In the 1860s, the tribe escaped confinement at the deadly Bosque Redondo (Fort Sumner) only because the camp failed before they could be rounded up. By 1873 they were the only southwestern tribe without an official reservation. At about this time, leaders of the two Jicarilla bands, the Ollero and the Llanero, began consulting with each other, creating a new tribal consciousness. They sent a joint delegation to Washington, D.C., where they lobbied for a reservation, but in 1883 the tribe was moved to the Mescalero Reservation. Finding all the good land already taken, the Jicarilla began shortly to drift back north to their old lands. In 1887, the government granted them an official home.

Unfortunately, the climate on the new reservation was unfavorable for farming, and in any case non-Indians owned whatever good arable land existed. This, plus the existence of individual allotments and centralized government control, slowed economic progress. The tribe sold some timber around the turn of the century. In 1903, the government established a boarding school in Dulce, the reservation capital, but turned it into a sanatorium in 1918 following a tuberculosis epidemic (90 percent of the Jicarilla had tuberculosis by 1914). The Dutch Reformed Church of America opened a school in 1921.

A major addition to the reservation in 1907 provided the Jicarilla with land appropriate to herding sheep. They began this activity in the 1920s, and the tribe soon realized a profit. Livestock owners and the "progressive," proacculturation group tended to be Ollero, whereas the Llaneros were the farmers, the conservatives, and guardians of tradition. In the early 1930s bad weather wiped out most of the sheep herd, although by 1940 it had largely been rebuilt. Also by this time the people were generally healthy again, and acculturation quickened.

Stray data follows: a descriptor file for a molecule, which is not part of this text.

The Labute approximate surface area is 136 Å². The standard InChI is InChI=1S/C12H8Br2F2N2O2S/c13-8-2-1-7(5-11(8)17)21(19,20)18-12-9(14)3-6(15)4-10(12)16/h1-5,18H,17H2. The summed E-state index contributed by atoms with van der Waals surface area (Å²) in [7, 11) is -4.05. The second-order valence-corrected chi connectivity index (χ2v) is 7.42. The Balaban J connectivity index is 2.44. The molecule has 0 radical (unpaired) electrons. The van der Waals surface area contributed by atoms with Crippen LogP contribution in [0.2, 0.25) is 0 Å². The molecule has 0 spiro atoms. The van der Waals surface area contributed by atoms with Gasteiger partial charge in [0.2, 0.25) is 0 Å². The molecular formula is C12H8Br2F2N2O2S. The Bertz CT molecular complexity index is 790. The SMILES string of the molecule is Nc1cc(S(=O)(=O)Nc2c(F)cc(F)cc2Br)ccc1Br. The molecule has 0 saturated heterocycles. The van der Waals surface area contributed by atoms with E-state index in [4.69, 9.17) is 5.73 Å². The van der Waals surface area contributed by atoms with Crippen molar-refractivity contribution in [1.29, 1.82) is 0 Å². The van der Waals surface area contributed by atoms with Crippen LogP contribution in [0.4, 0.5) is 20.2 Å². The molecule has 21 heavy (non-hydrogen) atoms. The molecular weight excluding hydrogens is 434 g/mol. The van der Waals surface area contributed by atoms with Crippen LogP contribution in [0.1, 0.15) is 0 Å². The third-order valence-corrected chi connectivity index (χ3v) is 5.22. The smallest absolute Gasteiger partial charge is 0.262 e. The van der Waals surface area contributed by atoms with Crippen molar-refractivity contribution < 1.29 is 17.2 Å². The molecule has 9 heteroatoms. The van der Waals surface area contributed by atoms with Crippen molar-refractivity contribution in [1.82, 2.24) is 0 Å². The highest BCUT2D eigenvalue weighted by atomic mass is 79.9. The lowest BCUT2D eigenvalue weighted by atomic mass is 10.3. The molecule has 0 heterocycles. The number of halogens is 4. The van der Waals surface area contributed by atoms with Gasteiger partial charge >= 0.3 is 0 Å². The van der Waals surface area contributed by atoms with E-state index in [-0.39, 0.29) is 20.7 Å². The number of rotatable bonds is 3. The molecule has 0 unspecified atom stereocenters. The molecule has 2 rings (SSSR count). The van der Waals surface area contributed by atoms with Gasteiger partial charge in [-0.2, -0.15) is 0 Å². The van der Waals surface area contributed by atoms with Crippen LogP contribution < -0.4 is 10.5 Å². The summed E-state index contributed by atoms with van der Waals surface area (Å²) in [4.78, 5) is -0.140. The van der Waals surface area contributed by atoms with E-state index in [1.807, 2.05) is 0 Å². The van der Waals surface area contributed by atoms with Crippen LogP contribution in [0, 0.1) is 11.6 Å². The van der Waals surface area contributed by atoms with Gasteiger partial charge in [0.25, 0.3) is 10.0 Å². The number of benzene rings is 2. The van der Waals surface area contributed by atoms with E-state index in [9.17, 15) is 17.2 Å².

The postwar years saw a huge increase in tribal income from oil and gas development. With part of this money the tribe bought out most non-Indian holdings on the reservation. Education levels, health, and morale all rose. In the 1950s, a decline in the sheep industry brought much of the population to live in Dulce. The tribe began per capita payments at that time, partly to offset a lack of economic opportunities in Dulce. This action kept families going until more help arrived with the federal programs of the 1960s as well as an increasingly diversified economy. In the 1970s the tribe won $9 million in land claims.

Religion Apache religion is based on a complex mythology and features numerous deities. Most deities are seen as personifications of natural forces. The sun is the greatest source of power. Culture heroes, like White-Painted Woman and her son, Child of the Water, also figure highly, as do protective mountain spirits (ga’an). The latter are represented as masked dancers (probably a sign of Pueblo influence) in certain ceremonies, such as the girls’ puberty rite. Apaches believe that since other living things were once people, we are merely following in the footsteps of those who have gone before.

Supernatural power is both the goal and the medium of most Apache ceremonialism. They recognize two categories of rites: personal/shamanistic and long-life. In the former, power is derived from an animal, a celestial body, or another natural phenomenon. When power appears to a person and is accepted, rigorous training as a shaman follows. Shamans also facilitate the acquisition of power, which may be used in the service of war, luck, rainmaking, or life-cycle events. Power may be evil as well as good, however, and sickness and misfortune could be caused by the anger of a deity or by not treating properly a natural force. Witchcraft, as well as incest, was an unpardonable offense.